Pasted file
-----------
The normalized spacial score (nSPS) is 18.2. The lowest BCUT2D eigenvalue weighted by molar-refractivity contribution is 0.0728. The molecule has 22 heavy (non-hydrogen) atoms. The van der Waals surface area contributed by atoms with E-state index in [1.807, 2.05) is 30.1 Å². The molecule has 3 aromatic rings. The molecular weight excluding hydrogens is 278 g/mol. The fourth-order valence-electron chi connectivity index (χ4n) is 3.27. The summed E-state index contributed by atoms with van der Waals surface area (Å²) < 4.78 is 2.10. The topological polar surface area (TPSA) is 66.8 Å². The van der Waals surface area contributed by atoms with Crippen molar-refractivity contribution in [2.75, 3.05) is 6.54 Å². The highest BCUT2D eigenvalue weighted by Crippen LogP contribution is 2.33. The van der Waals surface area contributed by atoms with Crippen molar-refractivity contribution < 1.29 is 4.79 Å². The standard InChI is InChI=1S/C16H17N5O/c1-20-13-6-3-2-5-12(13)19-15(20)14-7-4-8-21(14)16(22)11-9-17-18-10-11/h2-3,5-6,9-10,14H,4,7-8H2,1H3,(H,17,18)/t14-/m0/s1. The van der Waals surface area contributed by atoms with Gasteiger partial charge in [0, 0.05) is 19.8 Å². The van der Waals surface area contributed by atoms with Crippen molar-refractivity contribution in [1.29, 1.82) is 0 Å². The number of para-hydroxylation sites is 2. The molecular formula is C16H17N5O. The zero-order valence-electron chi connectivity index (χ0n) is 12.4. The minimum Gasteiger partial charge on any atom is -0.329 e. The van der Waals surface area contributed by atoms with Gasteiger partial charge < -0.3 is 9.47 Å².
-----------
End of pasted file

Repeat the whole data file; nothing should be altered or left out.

The normalized spacial score (nSPS) is 18.2. The lowest BCUT2D eigenvalue weighted by molar-refractivity contribution is 0.0728. The molecule has 22 heavy (non-hydrogen) atoms. The van der Waals surface area contributed by atoms with E-state index in [1.807, 2.05) is 30.1 Å². The molecule has 3 aromatic rings. The molecular weight excluding hydrogens is 278 g/mol. The fourth-order valence-electron chi connectivity index (χ4n) is 3.27. The summed E-state index contributed by atoms with van der Waals surface area (Å²) < 4.78 is 2.10. The topological polar surface area (TPSA) is 66.8 Å². The van der Waals surface area contributed by atoms with Crippen molar-refractivity contribution in [2.75, 3.05) is 6.54 Å². The highest BCUT2D eigenvalue weighted by Crippen LogP contribution is 2.33. The van der Waals surface area contributed by atoms with Crippen molar-refractivity contribution < 1.29 is 4.79 Å². The standard InChI is InChI=1S/C16H17N5O/c1-20-13-6-3-2-5-12(13)19-15(20)14-7-4-8-21(14)16(22)11-9-17-18-10-11/h2-3,5-6,9-10,14H,4,7-8H2,1H3,(H,17,18)/t14-/m0/s1. The van der Waals surface area contributed by atoms with Gasteiger partial charge in [0, 0.05) is 19.8 Å². The van der Waals surface area contributed by atoms with Crippen molar-refractivity contribution in [1.29, 1.82) is 0 Å². The number of para-hydroxylation sites is 2. The molecular formula is C16H17N5O. The zero-order valence-electron chi connectivity index (χ0n) is 12.4. The minimum Gasteiger partial charge on any atom is -0.329 e. The van der Waals surface area contributed by atoms with Gasteiger partial charge < -0.3 is 9.47 Å².